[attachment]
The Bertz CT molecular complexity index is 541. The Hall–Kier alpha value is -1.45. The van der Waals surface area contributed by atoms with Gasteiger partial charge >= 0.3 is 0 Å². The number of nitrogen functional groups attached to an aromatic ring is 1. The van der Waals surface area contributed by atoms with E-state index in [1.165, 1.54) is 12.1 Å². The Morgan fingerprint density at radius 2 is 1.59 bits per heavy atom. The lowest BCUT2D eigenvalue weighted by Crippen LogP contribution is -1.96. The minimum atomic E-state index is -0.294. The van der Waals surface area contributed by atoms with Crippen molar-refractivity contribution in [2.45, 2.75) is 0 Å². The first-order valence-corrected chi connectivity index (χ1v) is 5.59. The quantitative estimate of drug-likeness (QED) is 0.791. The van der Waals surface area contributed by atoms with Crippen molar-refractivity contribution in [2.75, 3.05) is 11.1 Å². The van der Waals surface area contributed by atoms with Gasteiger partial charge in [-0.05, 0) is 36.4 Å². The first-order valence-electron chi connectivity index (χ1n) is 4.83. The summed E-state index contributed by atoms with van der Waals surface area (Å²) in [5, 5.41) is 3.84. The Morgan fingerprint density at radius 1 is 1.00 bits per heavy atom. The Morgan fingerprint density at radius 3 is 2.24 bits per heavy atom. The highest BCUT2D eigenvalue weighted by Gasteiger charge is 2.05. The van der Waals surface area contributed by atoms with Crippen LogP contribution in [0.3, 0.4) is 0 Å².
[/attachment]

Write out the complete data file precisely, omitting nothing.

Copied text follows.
The Bertz CT molecular complexity index is 541. The Hall–Kier alpha value is -1.45. The van der Waals surface area contributed by atoms with Gasteiger partial charge >= 0.3 is 0 Å². The number of nitrogen functional groups attached to an aromatic ring is 1. The van der Waals surface area contributed by atoms with E-state index in [1.165, 1.54) is 12.1 Å². The Morgan fingerprint density at radius 2 is 1.59 bits per heavy atom. The lowest BCUT2D eigenvalue weighted by Crippen LogP contribution is -1.96. The minimum atomic E-state index is -0.294. The van der Waals surface area contributed by atoms with Crippen molar-refractivity contribution in [2.45, 2.75) is 0 Å². The first-order valence-corrected chi connectivity index (χ1v) is 5.59. The quantitative estimate of drug-likeness (QED) is 0.791. The van der Waals surface area contributed by atoms with Crippen molar-refractivity contribution in [2.75, 3.05) is 11.1 Å². The van der Waals surface area contributed by atoms with Gasteiger partial charge in [-0.05, 0) is 36.4 Å². The first-order valence-electron chi connectivity index (χ1n) is 4.83. The summed E-state index contributed by atoms with van der Waals surface area (Å²) in [5, 5.41) is 3.84. The Morgan fingerprint density at radius 1 is 1.00 bits per heavy atom. The Morgan fingerprint density at radius 3 is 2.24 bits per heavy atom. The highest BCUT2D eigenvalue weighted by Gasteiger charge is 2.05. The van der Waals surface area contributed by atoms with Crippen LogP contribution in [0.3, 0.4) is 0 Å².